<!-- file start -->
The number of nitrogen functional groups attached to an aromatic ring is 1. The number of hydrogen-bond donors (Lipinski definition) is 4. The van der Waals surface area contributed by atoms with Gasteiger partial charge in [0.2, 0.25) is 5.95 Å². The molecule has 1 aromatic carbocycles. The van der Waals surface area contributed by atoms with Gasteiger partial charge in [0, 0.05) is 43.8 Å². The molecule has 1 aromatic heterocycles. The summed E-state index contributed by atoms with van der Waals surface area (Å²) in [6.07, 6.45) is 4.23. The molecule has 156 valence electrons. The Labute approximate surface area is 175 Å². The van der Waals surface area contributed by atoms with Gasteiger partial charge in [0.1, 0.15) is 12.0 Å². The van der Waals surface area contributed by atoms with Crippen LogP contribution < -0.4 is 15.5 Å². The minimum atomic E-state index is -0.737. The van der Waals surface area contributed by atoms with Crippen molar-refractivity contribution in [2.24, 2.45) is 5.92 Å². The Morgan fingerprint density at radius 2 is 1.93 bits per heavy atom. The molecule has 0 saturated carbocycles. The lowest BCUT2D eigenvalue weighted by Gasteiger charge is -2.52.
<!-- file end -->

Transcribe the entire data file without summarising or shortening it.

The number of nitrogen functional groups attached to an aromatic ring is 1. The number of hydrogen-bond donors (Lipinski definition) is 4. The van der Waals surface area contributed by atoms with Gasteiger partial charge in [0.2, 0.25) is 5.95 Å². The molecule has 1 aromatic carbocycles. The van der Waals surface area contributed by atoms with Gasteiger partial charge in [0, 0.05) is 43.8 Å². The molecule has 1 aromatic heterocycles. The summed E-state index contributed by atoms with van der Waals surface area (Å²) in [6.07, 6.45) is 4.23. The molecule has 156 valence electrons. The Labute approximate surface area is 175 Å². The van der Waals surface area contributed by atoms with Gasteiger partial charge in [0.1, 0.15) is 12.0 Å². The van der Waals surface area contributed by atoms with Crippen LogP contribution < -0.4 is 15.5 Å². The minimum atomic E-state index is -0.737. The van der Waals surface area contributed by atoms with Crippen molar-refractivity contribution in [2.24, 2.45) is 5.92 Å². The Morgan fingerprint density at radius 2 is 1.93 bits per heavy atom. The molecule has 0 saturated carbocycles. The lowest BCUT2D eigenvalue weighted by Gasteiger charge is -2.52.